Alex Schultz

Oct. 5: 'What If' Day For CU Fans

Created on Jun. 11, 2013 12:42 AM EST

Jordan Webb takes the snap, does a quarter turn to his right and places the ball high against Tony Jones’ chest without giving it away completely.

Everyone on defense takes the bait and converges on Jones, but Webb yanks the ball back and sprints around the right side for a 25-yard touchdown scamper.

The inside zone read has worked beautifully once again. The sold-out Folsom Field crowd goes wild on this cool November evening in 2012. Webb now has three touchdown runs and 125 rushing yards. Colorado leads Utah 41-10 and has all but punched its ticket to next week’s Pac-12 championship game…

Oh, the what-ifs.

What if 2008 had played out differently in Boulder?

What if the man behind one of the country’s most potent offenses today hadn’t decided to ditch the black and gold for the green and yellow?

What if Mark Helfrich had remained at Colorado?

Many consider the 39-year-old Helfrich, now Oregon’s head coach, to be one of college football’s greatest thinkers and innovators.

And who can blame those who do?

As the Ducks’ offensive coordinator under Chip Kelly from 2009 to 2012, Helfrich helped lead Oregon to a combined 46-7 record and four straight BCS bowl appearances, including the national championship game in 2010 against Auburn.

Helfrich’s recipe for success? A no-huddle attack, deception and speed — lots of speed.

That is the Helfrich blueprint, the same blueprint that he wanted to roll out in Boulder a few years ago.

“Yes, long term,” Helfrich said in October 2011 in response to a reporter who had asked him if the same no-huddle spread offense used by the Ducks is what he had envisioned for the Buffs. Helfrich was Colorado’s offensive coordinator from 2006 to 2008. He said that moments after the Ducks demolished the Buffs, 45-2, at Folsom Field.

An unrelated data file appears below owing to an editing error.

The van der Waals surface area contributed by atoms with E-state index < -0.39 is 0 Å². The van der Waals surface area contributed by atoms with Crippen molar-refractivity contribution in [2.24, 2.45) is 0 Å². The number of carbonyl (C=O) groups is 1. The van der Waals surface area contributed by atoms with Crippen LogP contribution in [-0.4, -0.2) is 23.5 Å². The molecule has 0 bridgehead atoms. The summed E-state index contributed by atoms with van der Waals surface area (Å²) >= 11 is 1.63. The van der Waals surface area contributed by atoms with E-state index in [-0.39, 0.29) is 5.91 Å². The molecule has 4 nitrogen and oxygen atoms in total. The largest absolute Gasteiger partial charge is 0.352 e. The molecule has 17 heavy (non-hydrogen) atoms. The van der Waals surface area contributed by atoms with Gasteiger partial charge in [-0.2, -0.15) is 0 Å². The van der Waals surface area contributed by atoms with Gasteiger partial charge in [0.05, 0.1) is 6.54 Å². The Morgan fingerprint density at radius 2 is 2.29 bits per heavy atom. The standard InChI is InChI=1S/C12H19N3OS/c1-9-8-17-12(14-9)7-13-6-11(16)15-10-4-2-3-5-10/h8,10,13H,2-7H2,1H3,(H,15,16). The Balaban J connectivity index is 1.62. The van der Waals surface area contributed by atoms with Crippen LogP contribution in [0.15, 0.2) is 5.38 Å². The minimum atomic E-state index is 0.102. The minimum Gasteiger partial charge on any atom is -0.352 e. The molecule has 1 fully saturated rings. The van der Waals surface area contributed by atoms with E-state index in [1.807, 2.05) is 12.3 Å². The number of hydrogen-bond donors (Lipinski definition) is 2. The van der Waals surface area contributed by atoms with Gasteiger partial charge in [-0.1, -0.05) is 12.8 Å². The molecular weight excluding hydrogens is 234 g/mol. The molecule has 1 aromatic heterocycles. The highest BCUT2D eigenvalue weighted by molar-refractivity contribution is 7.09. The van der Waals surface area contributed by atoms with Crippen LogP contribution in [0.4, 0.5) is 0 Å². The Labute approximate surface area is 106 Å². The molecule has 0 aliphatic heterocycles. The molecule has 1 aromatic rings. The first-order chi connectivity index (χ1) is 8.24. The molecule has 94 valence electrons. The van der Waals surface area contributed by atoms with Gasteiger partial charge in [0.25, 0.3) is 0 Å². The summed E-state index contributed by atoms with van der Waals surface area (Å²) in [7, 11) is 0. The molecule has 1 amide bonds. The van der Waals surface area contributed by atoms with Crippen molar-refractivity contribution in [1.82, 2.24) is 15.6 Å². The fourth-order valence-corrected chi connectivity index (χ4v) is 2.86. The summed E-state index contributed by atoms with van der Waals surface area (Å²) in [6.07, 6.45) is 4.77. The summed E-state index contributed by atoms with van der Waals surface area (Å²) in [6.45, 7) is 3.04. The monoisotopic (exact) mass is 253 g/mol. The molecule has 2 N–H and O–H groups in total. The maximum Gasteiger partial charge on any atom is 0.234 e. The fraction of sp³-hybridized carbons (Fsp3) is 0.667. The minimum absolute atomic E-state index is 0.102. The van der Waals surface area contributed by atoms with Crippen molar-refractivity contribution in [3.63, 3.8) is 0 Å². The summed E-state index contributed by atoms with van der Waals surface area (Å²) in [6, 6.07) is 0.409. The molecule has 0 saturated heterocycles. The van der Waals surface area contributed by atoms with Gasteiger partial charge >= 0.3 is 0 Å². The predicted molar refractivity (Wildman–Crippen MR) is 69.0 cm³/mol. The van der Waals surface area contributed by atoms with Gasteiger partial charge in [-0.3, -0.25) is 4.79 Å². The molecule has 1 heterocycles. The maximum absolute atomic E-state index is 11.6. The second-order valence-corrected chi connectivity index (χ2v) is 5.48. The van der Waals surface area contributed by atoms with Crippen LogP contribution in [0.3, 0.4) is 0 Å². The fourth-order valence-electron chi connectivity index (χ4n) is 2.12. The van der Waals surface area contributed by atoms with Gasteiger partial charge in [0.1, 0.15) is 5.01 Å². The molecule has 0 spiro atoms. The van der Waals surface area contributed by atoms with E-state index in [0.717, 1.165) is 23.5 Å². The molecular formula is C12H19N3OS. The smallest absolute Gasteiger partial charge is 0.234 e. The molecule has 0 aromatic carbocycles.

Helfrich served under Dan Hawkins, who failed to produce a winning season as Colorado’s coach from 2006 to 2010.

Many have wondered why Helfrich’s offensive system wasn’t implemented in full while he was at Colorado, but he certainly wasn’t about to talk specifics during that press conference in the Dal Ward Athletic Center.

“There’s a lot of reasons. I wasn’t here for very long once we were trying to do that and get that implemented. And there were just kind of other factors,” he said.

Perhaps Hawkins and Helfrich didn’t see eye to eye on which system should be used, but it’s anyone’s guess.

After the Buffs finished 5-7 in 2008, Helfrich bolted Boulder for Eugene to put his plan into action.

Needless to say, it’s worked. Last season, the Ducks’ 49.6 points a game and 315.2 rushing yards a game ranked second and third in the country, respectively. Without question, Oregon’s offense is one of the prettiest and most effective in college football.

Meanwhile, back in Boulder, the Buffs are reeling and searching for answers. Their last coach, Jon Embree, was fired after last season’s program-worst 1-11 record. They haven’t had a winning season in eight years. They haven’t won a bowl game in nine years. They haven’t won a conference title in a dozen years.

But don’t worry, Buffs fans. Helfrich will be back in Boulder on Oct. 15 — this time as the head coach of one of the most feared teams in all the land.

Oregon quarterback Marcus Mariota likely will toss for a couple hundred yards. Don’t be surprised if running back De’Anthony Thomas runs for several scores.

And once the dust has settled and the Ducks likely have won by 40 points or more, Colorado fans will probably look to one another and say:

“What if…”

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